Take the 2-minute tour ×
Stack Overflow is a question and answer site for professional and enthusiast programmers. It's 100% free, no registration required.

How can I generate compressed ECDSA keys in CryptoPP?

AutoSeededRandomPool prng;
ECDSA<ECP, SHA1>::PrivateKey privateKey;
ECDSA<ECP, SHA1>::PublicKey publicKey;
privateKey.Initialize( prng, CryptoPP::ASN1::secp256r1());

const Integer& x1 = privateKey.GetPrivateExponent();
cout << "priv:  " << std::hex << x1 << endl;
privateKey.MakePublicKey( publicKey );
const ECP::Point& q = publicKey.GetPublicElement();
const Integer& qx = q.x;
const Integer& qy = q.y;
cout << "pub x: " << std::hex << qx << endl;
cout << "pub y: " << std::hex << qy << endl;

This code generates a keypair and prints the X and Y components of the public key. I need to know if there is a way to print the Y component of the compressed key, or if I need to generate it from the uncompressed y component. If I need to generate it, can someone link me to a good explanation of how to work with the Integer class?

share|improve this question
add comment

1 Answer

How can I generate compressed ECDSA keys in CryptoPP?

You don't create a compressed key. You generate a public key, and then you compress it if that's what is required. From How to construct a public ECDSA key with point compression turned on? on the Crpyto++ user group:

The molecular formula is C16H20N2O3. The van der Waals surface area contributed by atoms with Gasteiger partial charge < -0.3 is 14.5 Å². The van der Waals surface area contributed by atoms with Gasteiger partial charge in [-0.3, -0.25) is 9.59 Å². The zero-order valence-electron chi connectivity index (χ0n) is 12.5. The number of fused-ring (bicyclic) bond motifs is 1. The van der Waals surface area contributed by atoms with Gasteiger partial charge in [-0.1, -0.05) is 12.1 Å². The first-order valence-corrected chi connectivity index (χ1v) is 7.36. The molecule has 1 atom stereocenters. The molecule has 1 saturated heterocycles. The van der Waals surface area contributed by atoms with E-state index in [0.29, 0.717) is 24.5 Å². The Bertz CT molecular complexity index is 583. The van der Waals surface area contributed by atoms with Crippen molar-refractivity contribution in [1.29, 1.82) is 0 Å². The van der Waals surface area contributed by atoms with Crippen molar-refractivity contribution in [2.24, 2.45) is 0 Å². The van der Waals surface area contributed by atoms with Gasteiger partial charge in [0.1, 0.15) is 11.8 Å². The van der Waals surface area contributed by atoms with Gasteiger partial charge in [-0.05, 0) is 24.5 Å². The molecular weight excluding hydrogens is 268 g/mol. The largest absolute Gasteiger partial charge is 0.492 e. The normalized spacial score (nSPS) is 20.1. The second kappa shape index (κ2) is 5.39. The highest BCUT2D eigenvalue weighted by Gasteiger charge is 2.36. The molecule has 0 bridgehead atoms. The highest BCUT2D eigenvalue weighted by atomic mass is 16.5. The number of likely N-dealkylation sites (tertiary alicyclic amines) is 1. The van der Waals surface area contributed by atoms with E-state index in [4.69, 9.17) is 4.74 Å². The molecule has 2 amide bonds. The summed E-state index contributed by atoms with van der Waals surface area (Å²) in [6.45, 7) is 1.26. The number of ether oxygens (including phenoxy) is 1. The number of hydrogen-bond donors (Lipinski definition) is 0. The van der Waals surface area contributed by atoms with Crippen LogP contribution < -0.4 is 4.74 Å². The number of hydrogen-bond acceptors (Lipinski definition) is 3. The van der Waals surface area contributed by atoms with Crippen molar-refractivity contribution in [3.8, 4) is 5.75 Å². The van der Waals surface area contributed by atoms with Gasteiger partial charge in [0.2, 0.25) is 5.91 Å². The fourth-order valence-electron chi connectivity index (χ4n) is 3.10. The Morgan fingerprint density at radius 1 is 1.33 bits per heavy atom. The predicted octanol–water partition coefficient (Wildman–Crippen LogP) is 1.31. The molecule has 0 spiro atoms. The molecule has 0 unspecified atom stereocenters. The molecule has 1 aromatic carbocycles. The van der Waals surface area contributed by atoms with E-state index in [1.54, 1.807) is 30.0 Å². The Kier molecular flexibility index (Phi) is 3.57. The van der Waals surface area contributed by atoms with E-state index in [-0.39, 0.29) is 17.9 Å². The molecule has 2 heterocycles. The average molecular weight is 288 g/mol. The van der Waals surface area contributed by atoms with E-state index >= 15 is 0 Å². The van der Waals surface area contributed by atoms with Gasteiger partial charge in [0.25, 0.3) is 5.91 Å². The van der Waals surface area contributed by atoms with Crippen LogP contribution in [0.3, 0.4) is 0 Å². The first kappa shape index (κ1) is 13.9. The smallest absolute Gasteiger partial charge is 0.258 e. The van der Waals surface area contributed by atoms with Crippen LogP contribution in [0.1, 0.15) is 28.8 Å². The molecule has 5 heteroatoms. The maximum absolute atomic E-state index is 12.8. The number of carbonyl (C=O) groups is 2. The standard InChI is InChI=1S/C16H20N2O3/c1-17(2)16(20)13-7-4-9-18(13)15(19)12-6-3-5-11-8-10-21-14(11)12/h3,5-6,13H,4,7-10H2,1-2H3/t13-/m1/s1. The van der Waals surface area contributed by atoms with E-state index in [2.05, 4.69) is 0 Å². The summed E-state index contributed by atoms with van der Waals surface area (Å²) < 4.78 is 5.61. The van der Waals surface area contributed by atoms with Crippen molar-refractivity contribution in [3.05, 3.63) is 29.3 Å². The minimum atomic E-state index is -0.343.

ECDSA<ECP, SHA1>::Verifier verifier(...);
verifier.AccessKey().AccessGroupParameters().SetPointCompression(true); 

In your case, it will be:

publicKey.AccessGroupParameters().SetPointCompression(true);

since verifier.AccessKey() returns the ECDSA public key.


I need to know if there is a way to print the Y component of the compressed key

Compression is a presentation format option or optimization. You can't print the Y component on a serialized key with compression because its not there (see the ASN.1 dumps below).

With compression on, the Y "shorthand" is going to be 1 or -1, depending on the sign of the component (the sign indicates what quadrant the point is in). The idea is someone sends you a {1,X} pair or {-1,X} pair and you can solve for Y because you know which quadrant it should be in. If Y is only allowed to be positive, you only need to serialize {X} (and not {-1,X} or {1,X}). (I did not dive into the books or standards, so there may be some errata here).


... or if I need to generate it from the uncompressed y component. If I need to generate it, can someone link me to a good explanation of how to work with the Integer class?

I have no idea what you're talking about at here. Point compression affects presentation. If you turn on point compression and fetch Y, you will still get Y out. You can't compute on a compressed point. You need the X and Y coordinates.


Add the following to your program:

publicKey.AccessGroupParameters().SetPointCompression(false);
ByteQueue q1;
publicKey.Save(q1);
cout << "Uncompressed size: " << dec << q1.MaxRetrievable() << endl;

publicKey.AccessGroupParameters().SetPointCompression(true);
ByteQueue q2;
publicKey.Save(q2);
cout << "Compressed size: " << dec << q2.MaxRetrievable() << endl;

Here's what I got for the output:

$ ./cryptopp-test.exe
priv:  4ce30d22d9593d9c7f4406eda1ce0740c7486106374d0abe7e352e1d5b1d5622h